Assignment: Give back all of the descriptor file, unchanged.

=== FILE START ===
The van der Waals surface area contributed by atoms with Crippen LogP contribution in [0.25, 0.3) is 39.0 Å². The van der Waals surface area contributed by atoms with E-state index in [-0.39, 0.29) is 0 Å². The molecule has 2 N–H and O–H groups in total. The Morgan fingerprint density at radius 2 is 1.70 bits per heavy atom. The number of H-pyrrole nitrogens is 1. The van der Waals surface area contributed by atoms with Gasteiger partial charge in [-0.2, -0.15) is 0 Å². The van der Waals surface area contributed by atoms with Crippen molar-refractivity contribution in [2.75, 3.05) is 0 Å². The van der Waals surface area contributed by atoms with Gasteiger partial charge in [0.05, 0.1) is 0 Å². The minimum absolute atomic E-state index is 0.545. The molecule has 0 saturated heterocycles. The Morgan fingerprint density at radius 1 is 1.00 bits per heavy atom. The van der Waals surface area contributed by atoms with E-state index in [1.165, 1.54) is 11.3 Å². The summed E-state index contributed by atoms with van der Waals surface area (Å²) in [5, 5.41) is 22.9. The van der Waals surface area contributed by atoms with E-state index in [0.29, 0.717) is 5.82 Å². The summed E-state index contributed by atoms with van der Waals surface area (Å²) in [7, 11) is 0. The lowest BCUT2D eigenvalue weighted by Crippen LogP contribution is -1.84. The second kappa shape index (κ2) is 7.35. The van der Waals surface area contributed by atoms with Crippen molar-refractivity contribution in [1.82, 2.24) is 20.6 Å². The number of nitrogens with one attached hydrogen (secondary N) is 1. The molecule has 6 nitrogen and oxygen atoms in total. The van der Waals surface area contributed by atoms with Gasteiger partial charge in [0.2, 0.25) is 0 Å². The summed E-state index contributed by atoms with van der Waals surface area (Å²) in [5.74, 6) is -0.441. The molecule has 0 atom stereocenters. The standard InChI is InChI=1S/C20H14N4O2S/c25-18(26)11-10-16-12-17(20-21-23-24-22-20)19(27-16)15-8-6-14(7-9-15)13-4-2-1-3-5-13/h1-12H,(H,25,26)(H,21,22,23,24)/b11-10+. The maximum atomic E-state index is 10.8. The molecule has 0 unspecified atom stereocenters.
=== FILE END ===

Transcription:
The van der Waals surface area contributed by atoms with Crippen LogP contribution in [0.25, 0.3) is 39.0 Å². The van der Waals surface area contributed by atoms with E-state index in [-0.39, 0.29) is 0 Å². The molecule has 2 N–H and O–H groups in total. The Morgan fingerprint density at radius 2 is 1.70 bits per heavy atom. The number of H-pyrrole nitrogens is 1. The van der Waals surface area contributed by atoms with Gasteiger partial charge in [-0.2, -0.15) is 0 Å². The van der Waals surface area contributed by atoms with Crippen molar-refractivity contribution in [2.75, 3.05) is 0 Å². The van der Waals surface area contributed by atoms with Gasteiger partial charge in [0.05, 0.1) is 0 Å². The minimum absolute atomic E-state index is 0.545. The molecule has 0 saturated heterocycles. The Morgan fingerprint density at radius 1 is 1.00 bits per heavy atom. The van der Waals surface area contributed by atoms with E-state index in [1.165, 1.54) is 11.3 Å². The summed E-state index contributed by atoms with van der Waals surface area (Å²) in [5, 5.41) is 22.9. The van der Waals surface area contributed by atoms with E-state index in [0.29, 0.717) is 5.82 Å². The summed E-state index contributed by atoms with van der Waals surface area (Å²) in [7, 11) is 0. The lowest BCUT2D eigenvalue weighted by Crippen LogP contribution is -1.84. The second kappa shape index (κ2) is 7.35. The van der Waals surface area contributed by atoms with Crippen molar-refractivity contribution in [1.82, 2.24) is 20.6 Å². The number of nitrogens with one attached hydrogen (secondary N) is 1. The molecule has 6 nitrogen and oxygen atoms in total. The van der Waals surface area contributed by atoms with Gasteiger partial charge in [0.2, 0.25) is 0 Å². The summed E-state index contributed by atoms with van der Waals surface area (Å²) in [5.74, 6) is -0.441. The molecule has 0 atom stereocenters. The standard InChI is InChI=1S/C20H14N4O2S/c25-18(26)11-10-16-12-17(20-21-23-24-22-20)19(27-16)15-8-6-14(7-9-15)13-4-2-1-3-5-13/h1-12H,(H,25,26)(H,21,22,23,24)/b11-10+. The maximum atomic E-state index is 10.8. The molecule has 0 unspecified atom stereocenters.